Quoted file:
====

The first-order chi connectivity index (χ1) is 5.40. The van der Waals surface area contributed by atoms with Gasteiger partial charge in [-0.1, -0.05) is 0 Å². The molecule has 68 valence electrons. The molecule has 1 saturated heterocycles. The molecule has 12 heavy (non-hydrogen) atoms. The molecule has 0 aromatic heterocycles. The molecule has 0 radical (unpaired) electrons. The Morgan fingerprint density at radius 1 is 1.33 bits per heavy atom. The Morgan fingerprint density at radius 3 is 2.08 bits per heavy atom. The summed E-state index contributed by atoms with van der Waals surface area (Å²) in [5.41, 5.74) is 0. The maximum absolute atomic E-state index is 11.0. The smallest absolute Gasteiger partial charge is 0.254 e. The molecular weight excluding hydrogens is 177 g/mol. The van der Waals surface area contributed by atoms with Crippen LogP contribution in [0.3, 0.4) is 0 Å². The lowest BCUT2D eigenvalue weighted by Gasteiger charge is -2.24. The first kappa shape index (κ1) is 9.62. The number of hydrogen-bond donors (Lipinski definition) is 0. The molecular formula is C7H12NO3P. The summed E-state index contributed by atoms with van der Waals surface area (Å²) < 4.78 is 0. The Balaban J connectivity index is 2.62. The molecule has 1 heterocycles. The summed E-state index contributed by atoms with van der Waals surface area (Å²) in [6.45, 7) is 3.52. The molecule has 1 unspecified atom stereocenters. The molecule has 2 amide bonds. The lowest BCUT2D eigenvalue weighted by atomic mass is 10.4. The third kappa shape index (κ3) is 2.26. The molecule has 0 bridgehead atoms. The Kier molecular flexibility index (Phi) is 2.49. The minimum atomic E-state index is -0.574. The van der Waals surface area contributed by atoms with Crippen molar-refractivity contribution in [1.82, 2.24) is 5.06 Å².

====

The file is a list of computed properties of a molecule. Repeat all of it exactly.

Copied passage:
The first-order chi connectivity index (χ1) is 5.40. The van der Waals surface area contributed by atoms with Gasteiger partial charge in [-0.1, -0.05) is 0 Å². The molecule has 68 valence electrons. The molecule has 1 saturated heterocycles. The molecule has 12 heavy (non-hydrogen) atoms. The molecule has 0 aromatic heterocycles. The molecule has 0 radical (unpaired) electrons. The Morgan fingerprint density at radius 1 is 1.33 bits per heavy atom. The Morgan fingerprint density at radius 3 is 2.08 bits per heavy atom. The summed E-state index contributed by atoms with van der Waals surface area (Å²) in [5.41, 5.74) is 0. The maximum absolute atomic E-state index is 11.0. The smallest absolute Gasteiger partial charge is 0.254 e. The molecular weight excluding hydrogens is 177 g/mol. The van der Waals surface area contributed by atoms with Crippen LogP contribution in [0.3, 0.4) is 0 Å². The lowest BCUT2D eigenvalue weighted by Gasteiger charge is -2.24. The first kappa shape index (κ1) is 9.62. The number of hydrogen-bond donors (Lipinski definition) is 0. The molecular formula is C7H12NO3P. The summed E-state index contributed by atoms with van der Waals surface area (Å²) < 4.78 is 0. The Balaban J connectivity index is 2.62. The molecule has 1 heterocycles. The summed E-state index contributed by atoms with van der Waals surface area (Å²) in [6.45, 7) is 3.52. The molecule has 1 unspecified atom stereocenters. The molecule has 2 amide bonds. The lowest BCUT2D eigenvalue weighted by atomic mass is 10.4. The third kappa shape index (κ3) is 2.26. The molecule has 0 bridgehead atoms. The Kier molecular flexibility index (Phi) is 2.49. The minimum atomic E-state index is -0.574. The van der Waals surface area contributed by atoms with Crippen molar-refractivity contribution in [1.82, 2.24) is 5.06 Å².